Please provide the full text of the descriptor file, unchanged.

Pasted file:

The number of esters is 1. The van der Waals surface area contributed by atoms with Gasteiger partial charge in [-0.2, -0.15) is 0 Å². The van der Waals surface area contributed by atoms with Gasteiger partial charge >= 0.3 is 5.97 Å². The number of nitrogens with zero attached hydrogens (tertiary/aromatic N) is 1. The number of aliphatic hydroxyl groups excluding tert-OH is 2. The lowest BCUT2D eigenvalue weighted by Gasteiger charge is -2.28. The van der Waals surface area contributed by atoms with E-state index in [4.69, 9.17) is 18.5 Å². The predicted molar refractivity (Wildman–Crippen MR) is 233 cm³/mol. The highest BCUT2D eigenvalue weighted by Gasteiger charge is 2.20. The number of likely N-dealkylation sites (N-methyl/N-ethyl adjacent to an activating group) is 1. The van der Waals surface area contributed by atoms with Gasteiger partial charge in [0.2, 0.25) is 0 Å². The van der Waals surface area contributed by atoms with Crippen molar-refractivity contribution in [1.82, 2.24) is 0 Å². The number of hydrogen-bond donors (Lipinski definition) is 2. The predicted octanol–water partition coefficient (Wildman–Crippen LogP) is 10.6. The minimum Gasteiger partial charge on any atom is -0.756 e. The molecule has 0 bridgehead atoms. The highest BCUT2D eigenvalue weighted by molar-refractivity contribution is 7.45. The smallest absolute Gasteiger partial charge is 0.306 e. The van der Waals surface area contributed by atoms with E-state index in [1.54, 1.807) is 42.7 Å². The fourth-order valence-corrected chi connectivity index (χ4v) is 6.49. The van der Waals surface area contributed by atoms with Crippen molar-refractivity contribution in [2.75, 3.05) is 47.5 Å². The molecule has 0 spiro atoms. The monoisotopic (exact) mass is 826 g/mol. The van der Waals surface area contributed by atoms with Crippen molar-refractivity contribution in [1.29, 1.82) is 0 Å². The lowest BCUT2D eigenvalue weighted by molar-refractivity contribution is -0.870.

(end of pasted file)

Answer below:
The number of esters is 1. The van der Waals surface area contributed by atoms with Gasteiger partial charge in [-0.2, -0.15) is 0 Å². The van der Waals surface area contributed by atoms with Gasteiger partial charge >= 0.3 is 5.97 Å². The number of nitrogens with zero attached hydrogens (tertiary/aromatic N) is 1. The number of aliphatic hydroxyl groups excluding tert-OH is 2. The lowest BCUT2D eigenvalue weighted by Gasteiger charge is -2.28. The van der Waals surface area contributed by atoms with E-state index in [4.69, 9.17) is 18.5 Å². The predicted molar refractivity (Wildman–Crippen MR) is 233 cm³/mol. The highest BCUT2D eigenvalue weighted by Gasteiger charge is 2.20. The number of likely N-dealkylation sites (N-methyl/N-ethyl adjacent to an activating group) is 1. The van der Waals surface area contributed by atoms with Gasteiger partial charge in [0.2, 0.25) is 0 Å². The van der Waals surface area contributed by atoms with Crippen molar-refractivity contribution in [1.82, 2.24) is 0 Å². The number of hydrogen-bond donors (Lipinski definition) is 2. The predicted octanol–water partition coefficient (Wildman–Crippen LogP) is 10.6. The minimum Gasteiger partial charge on any atom is -0.756 e. The molecule has 0 bridgehead atoms. The highest BCUT2D eigenvalue weighted by molar-refractivity contribution is 7.45. The smallest absolute Gasteiger partial charge is 0.306 e. The van der Waals surface area contributed by atoms with E-state index in [1.54, 1.807) is 42.7 Å². The fourth-order valence-corrected chi connectivity index (χ4v) is 6.49. The van der Waals surface area contributed by atoms with Crippen molar-refractivity contribution in [2.75, 3.05) is 47.5 Å². The molecule has 0 spiro atoms. The monoisotopic (exact) mass is 826 g/mol. The van der Waals surface area contributed by atoms with Crippen molar-refractivity contribution in [1.29, 1.82) is 0 Å². The lowest BCUT2D eigenvalue weighted by molar-refractivity contribution is -0.870.